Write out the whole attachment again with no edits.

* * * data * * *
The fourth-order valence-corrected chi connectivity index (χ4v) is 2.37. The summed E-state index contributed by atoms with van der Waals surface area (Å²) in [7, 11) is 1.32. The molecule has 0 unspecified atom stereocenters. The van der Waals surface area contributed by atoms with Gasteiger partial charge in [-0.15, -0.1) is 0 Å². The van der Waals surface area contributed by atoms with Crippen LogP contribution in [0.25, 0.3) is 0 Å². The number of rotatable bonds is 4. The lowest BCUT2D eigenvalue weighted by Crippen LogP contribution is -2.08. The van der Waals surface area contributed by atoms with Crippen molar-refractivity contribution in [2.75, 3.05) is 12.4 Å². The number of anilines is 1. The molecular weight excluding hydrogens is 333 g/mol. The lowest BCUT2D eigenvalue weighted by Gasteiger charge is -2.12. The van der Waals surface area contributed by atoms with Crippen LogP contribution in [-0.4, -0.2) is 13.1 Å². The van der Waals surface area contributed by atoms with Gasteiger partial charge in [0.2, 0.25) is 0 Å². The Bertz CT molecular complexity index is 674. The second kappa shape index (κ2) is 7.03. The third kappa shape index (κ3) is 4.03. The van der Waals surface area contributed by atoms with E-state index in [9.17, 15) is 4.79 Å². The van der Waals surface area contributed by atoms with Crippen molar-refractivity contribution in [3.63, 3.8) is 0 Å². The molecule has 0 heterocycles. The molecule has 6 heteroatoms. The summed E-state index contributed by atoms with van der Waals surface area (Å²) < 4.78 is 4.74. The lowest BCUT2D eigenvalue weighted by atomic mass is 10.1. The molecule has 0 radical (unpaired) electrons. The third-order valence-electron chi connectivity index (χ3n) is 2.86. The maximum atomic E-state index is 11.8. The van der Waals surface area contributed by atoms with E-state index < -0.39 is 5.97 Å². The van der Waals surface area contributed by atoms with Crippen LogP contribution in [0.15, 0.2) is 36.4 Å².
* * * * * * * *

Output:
The fourth-order valence-corrected chi connectivity index (χ4v) is 2.37. The summed E-state index contributed by atoms with van der Waals surface area (Å²) in [7, 11) is 1.32. The molecule has 0 unspecified atom stereocenters. The van der Waals surface area contributed by atoms with Gasteiger partial charge in [-0.15, -0.1) is 0 Å². The van der Waals surface area contributed by atoms with Crippen LogP contribution in [0.25, 0.3) is 0 Å². The number of rotatable bonds is 4. The lowest BCUT2D eigenvalue weighted by Crippen LogP contribution is -2.08. The van der Waals surface area contributed by atoms with Crippen molar-refractivity contribution in [2.75, 3.05) is 12.4 Å². The number of anilines is 1. The molecular weight excluding hydrogens is 333 g/mol. The lowest BCUT2D eigenvalue weighted by Gasteiger charge is -2.12. The van der Waals surface area contributed by atoms with Crippen LogP contribution in [-0.4, -0.2) is 13.1 Å². The van der Waals surface area contributed by atoms with Gasteiger partial charge in [0.2, 0.25) is 0 Å². The Bertz CT molecular complexity index is 674. The second kappa shape index (κ2) is 7.03. The third kappa shape index (κ3) is 4.03. The van der Waals surface area contributed by atoms with E-state index in [9.17, 15) is 4.79 Å². The van der Waals surface area contributed by atoms with Crippen molar-refractivity contribution in [3.63, 3.8) is 0 Å². The molecule has 0 heterocycles. The molecule has 6 heteroatoms. The summed E-state index contributed by atoms with van der Waals surface area (Å²) < 4.78 is 4.74. The lowest BCUT2D eigenvalue weighted by atomic mass is 10.1. The molecule has 0 radical (unpaired) electrons. The third-order valence-electron chi connectivity index (χ3n) is 2.86. The maximum atomic E-state index is 11.8. The van der Waals surface area contributed by atoms with E-state index < -0.39 is 5.97 Å². The van der Waals surface area contributed by atoms with Crippen LogP contribution in [0.15, 0.2) is 36.4 Å².